Does History Repeat Itself?
What was life like leading up to the 1920’s? Doing research for the series ‘Get a WOW! Retro Style’, brings me to a prequel to the sequel. Because I thought I’d start with the 1920’s, I realize, maybe I didn’t pay enough attention in school. So, finding all of this is fascinating.
The questions I wanted answers for are:
- What was life like leading up to the 1920’s?
- How is it similar to life 100 years later?
- What great things can we emulate from the past?
- What can we learn from the past to prevent hardships in the present and future?
Holy crap! I kinda feel stupid because I wasn’t really aware of the details and timeline of this particular history but, here we are. This article is all based on what our world was like
100 years ago!
Here is a very interesting article from the New York Times that you may find worthy of your time to read:
Yes! That was from 1918! Here are more interesting articles about the pandemic 100 years ago and how it lead to life in the 1920’s:
Why did the flu affect men more than women?
American Expeditionary Force victims of the flu pandemic at U.S. Army Camp Hospital no. 45 in Aix-les-Bains, France, in 1918. (Wikipedia)
The 1918 flu pandemic is caused by influenza AH1N1 virus — also associated with the 2009 H1N1 pandemic. It infected one-third of the world’s population at the time and killed approximately 50 million worldwide.
This is from Snopes. It’s important to clear up this misconception:
“Widespread immunization ended the pandemic”
Immunization against the flu was not practiced in 1918, and thus played no role in ending the pandemic.
Frederick Lewis Allen wrote the definitive book on the 1920s called Only Yesterday: An Informal History of the 1920s.
Allen paints a picture of what life was like in 1919 and then compares it to the wonderful advances in technology that came about because of the Roaring 20s.
Surprisingly, the flu pandemic that gripped the world from 1918-1919 gets just one passing line, with Allen commenting that the influenza pandemic had “taken more American lives than had the Germans, and had caused thousands of men and women to go about fearfully with white cloth masks over their faces.”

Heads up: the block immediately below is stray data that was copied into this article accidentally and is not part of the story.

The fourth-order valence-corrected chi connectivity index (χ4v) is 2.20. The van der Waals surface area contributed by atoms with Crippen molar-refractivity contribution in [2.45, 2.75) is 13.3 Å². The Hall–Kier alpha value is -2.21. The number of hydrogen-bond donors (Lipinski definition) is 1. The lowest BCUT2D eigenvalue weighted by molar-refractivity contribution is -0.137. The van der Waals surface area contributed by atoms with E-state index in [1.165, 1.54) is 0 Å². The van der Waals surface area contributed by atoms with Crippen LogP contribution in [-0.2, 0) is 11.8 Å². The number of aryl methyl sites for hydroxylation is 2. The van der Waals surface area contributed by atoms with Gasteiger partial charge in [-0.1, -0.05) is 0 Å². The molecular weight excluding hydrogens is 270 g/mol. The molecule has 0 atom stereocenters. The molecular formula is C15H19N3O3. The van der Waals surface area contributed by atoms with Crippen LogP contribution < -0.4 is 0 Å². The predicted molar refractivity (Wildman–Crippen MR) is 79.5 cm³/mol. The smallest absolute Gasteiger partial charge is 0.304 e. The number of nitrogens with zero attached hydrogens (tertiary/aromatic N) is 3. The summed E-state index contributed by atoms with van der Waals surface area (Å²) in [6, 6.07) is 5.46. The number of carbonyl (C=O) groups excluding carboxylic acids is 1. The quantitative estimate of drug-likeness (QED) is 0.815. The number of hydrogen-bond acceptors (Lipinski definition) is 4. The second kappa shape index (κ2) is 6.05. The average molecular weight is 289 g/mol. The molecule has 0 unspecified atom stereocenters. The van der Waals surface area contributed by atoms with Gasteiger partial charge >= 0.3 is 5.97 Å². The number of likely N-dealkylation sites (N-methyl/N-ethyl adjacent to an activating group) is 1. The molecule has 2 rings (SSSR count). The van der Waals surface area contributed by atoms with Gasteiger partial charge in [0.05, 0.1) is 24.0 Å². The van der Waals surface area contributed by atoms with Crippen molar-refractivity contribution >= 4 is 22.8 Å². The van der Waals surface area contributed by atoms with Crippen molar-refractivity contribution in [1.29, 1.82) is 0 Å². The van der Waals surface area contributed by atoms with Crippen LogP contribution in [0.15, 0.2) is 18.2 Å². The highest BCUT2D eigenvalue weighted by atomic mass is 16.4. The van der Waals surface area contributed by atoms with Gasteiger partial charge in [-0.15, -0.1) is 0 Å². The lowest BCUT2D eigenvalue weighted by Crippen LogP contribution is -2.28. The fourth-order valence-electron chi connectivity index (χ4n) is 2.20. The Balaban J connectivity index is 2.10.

Yep, that freaks me out a little. Do you find all of this a little ironic? Or, am I just being dramatic?
Also, in the article you will find this chart:
GDP contracted more than 38% while 1920 remains the most deflationary year on record in modern economic history in the United States, with prices falling close to 37%.
The federal government likely made things worse during this downturn, slashing spending by one-fifth in order to pay down war debt. And for some reason, the Federal Reserve actually raised interest rates, from less than 5% to 7% in 1920.
This 8 or so years looks like hell on earth:
And yet…look at what came during the aftermath.
How many people at the time would have predicted during the war/pandemic/recession/depression years that the 1920s would be one of the most innovative, prosperous periods our country had ever seen?
The 1920s ushered in the automobile, the airplane, the radio, the assembly line, the refrigerator, electric razor, washing machine, jukebox, television and more.
There was a massive stock market boom and explosion of spending by consumers the likes of which was unrivaled at the time. After the immense pressure of the Great War, many people simply wanted to have fun and spend money.
What do we do with this information? Is there more to the current environment we’re experiencing with Covid-19 than a virus? Such as, do you believe governments have something to do with it? Do you feel our economy will be affected the same in 2020 as it was 100 years ago? What will the aftermath leave us with?
I hope you found this as thought provoking as I did. We were hit hard but what came from it may have made us stronger. Especially women. We experienced World War 1, the men were off to combat and the world experienced a pandemic. The women in America held down the home-front and helped create… a new kind of existence.
Women on the Home Front
With hoe in hand, a latter-day Gibson Girl shakes hands with Uncle Sam, who welcomes her into the Women’s Land Army of America (1917–1921). This civilian organization arose during World War I to provide placement of volunteers, usually women called “farmerettes,” in agricultural work to replace men in military service. Using Gibson’s illustration with the line “Until the Boys Come Back,” the New Jersey WLA produced several versions of this poster for fund-raising and recruitment campaigns.